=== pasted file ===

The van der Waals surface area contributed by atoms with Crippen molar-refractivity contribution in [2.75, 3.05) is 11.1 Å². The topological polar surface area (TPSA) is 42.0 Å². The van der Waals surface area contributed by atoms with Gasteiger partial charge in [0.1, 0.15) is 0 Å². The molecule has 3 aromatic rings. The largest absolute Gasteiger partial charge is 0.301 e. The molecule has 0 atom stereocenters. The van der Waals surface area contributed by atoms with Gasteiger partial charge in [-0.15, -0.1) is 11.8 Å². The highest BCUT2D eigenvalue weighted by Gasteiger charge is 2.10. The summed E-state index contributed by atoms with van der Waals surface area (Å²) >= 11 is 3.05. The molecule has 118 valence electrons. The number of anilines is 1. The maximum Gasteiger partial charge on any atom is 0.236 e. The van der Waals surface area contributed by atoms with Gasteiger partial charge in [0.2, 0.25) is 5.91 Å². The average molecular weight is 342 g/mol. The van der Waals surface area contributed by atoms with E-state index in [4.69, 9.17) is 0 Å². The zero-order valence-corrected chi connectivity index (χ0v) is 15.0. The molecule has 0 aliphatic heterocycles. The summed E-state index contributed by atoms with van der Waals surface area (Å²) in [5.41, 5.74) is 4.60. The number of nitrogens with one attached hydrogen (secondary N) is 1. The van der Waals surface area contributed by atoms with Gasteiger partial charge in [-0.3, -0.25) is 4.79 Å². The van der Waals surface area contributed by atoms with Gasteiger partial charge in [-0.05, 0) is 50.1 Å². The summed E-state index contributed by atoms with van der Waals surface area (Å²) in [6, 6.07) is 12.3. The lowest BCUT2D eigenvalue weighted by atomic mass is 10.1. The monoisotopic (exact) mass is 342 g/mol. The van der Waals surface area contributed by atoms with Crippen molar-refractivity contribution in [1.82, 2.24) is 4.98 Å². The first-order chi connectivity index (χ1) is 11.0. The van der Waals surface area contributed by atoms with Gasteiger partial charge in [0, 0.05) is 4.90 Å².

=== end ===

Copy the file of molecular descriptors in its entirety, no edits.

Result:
The van der Waals surface area contributed by atoms with Crippen molar-refractivity contribution in [2.75, 3.05) is 11.1 Å². The topological polar surface area (TPSA) is 42.0 Å². The van der Waals surface area contributed by atoms with Gasteiger partial charge in [0.1, 0.15) is 0 Å². The molecule has 3 aromatic rings. The largest absolute Gasteiger partial charge is 0.301 e. The molecule has 0 atom stereocenters. The van der Waals surface area contributed by atoms with Gasteiger partial charge in [-0.15, -0.1) is 11.8 Å². The highest BCUT2D eigenvalue weighted by Gasteiger charge is 2.10. The summed E-state index contributed by atoms with van der Waals surface area (Å²) >= 11 is 3.05. The molecule has 118 valence electrons. The number of anilines is 1. The maximum Gasteiger partial charge on any atom is 0.236 e. The van der Waals surface area contributed by atoms with Gasteiger partial charge in [0.2, 0.25) is 5.91 Å². The average molecular weight is 342 g/mol. The van der Waals surface area contributed by atoms with E-state index in [4.69, 9.17) is 0 Å². The zero-order valence-corrected chi connectivity index (χ0v) is 15.0. The molecule has 0 aliphatic heterocycles. The summed E-state index contributed by atoms with van der Waals surface area (Å²) in [5.41, 5.74) is 4.60. The number of nitrogens with one attached hydrogen (secondary N) is 1. The van der Waals surface area contributed by atoms with Gasteiger partial charge in [-0.3, -0.25) is 4.79 Å². The van der Waals surface area contributed by atoms with Gasteiger partial charge in [-0.05, 0) is 50.1 Å². The summed E-state index contributed by atoms with van der Waals surface area (Å²) in [6, 6.07) is 12.3. The lowest BCUT2D eigenvalue weighted by atomic mass is 10.1. The monoisotopic (exact) mass is 342 g/mol. The van der Waals surface area contributed by atoms with Crippen molar-refractivity contribution in [1.82, 2.24) is 4.98 Å². The first-order chi connectivity index (χ1) is 11.0. The van der Waals surface area contributed by atoms with Gasteiger partial charge in [0, 0.05) is 4.90 Å².